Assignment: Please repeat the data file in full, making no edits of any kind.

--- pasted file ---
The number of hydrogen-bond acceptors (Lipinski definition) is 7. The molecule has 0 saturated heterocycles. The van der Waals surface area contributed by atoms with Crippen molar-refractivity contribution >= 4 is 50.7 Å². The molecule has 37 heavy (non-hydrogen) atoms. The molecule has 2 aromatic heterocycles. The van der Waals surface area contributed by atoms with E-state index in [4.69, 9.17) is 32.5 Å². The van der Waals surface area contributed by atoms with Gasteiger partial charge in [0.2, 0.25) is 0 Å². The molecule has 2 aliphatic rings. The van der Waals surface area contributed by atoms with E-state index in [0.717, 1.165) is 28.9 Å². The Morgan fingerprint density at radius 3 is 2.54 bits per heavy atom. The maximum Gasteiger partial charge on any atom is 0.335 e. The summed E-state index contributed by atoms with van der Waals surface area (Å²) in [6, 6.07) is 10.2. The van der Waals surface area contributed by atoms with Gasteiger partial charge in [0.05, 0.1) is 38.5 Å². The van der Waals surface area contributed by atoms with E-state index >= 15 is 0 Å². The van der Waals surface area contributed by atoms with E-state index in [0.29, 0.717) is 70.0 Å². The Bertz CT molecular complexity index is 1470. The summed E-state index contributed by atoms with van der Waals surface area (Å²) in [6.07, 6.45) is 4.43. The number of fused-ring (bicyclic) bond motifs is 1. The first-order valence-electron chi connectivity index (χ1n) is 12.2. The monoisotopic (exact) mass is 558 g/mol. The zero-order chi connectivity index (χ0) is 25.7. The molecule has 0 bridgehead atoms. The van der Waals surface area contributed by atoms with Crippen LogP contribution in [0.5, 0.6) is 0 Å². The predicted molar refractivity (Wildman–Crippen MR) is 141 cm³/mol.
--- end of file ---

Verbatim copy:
The number of hydrogen-bond acceptors (Lipinski definition) is 7. The molecule has 0 saturated heterocycles. The van der Waals surface area contributed by atoms with Crippen molar-refractivity contribution >= 4 is 50.7 Å². The molecule has 37 heavy (non-hydrogen) atoms. The molecule has 2 aromatic heterocycles. The van der Waals surface area contributed by atoms with E-state index in [4.69, 9.17) is 32.5 Å². The van der Waals surface area contributed by atoms with Gasteiger partial charge in [0.2, 0.25) is 0 Å². The molecule has 2 aliphatic rings. The van der Waals surface area contributed by atoms with E-state index in [0.717, 1.165) is 28.9 Å². The Morgan fingerprint density at radius 3 is 2.54 bits per heavy atom. The maximum Gasteiger partial charge on any atom is 0.335 e. The summed E-state index contributed by atoms with van der Waals surface area (Å²) in [6, 6.07) is 10.2. The van der Waals surface area contributed by atoms with Gasteiger partial charge in [0.05, 0.1) is 38.5 Å². The van der Waals surface area contributed by atoms with E-state index >= 15 is 0 Å². The van der Waals surface area contributed by atoms with E-state index in [0.29, 0.717) is 70.0 Å². The Bertz CT molecular complexity index is 1470. The summed E-state index contributed by atoms with van der Waals surface area (Å²) in [6.07, 6.45) is 4.43. The number of fused-ring (bicyclic) bond motifs is 1. The first-order valence-electron chi connectivity index (χ1n) is 12.2. The monoisotopic (exact) mass is 558 g/mol. The zero-order chi connectivity index (χ0) is 25.7. The molecule has 0 bridgehead atoms. The van der Waals surface area contributed by atoms with Crippen LogP contribution in [0.5, 0.6) is 0 Å². The predicted molar refractivity (Wildman–Crippen MR) is 141 cm³/mol.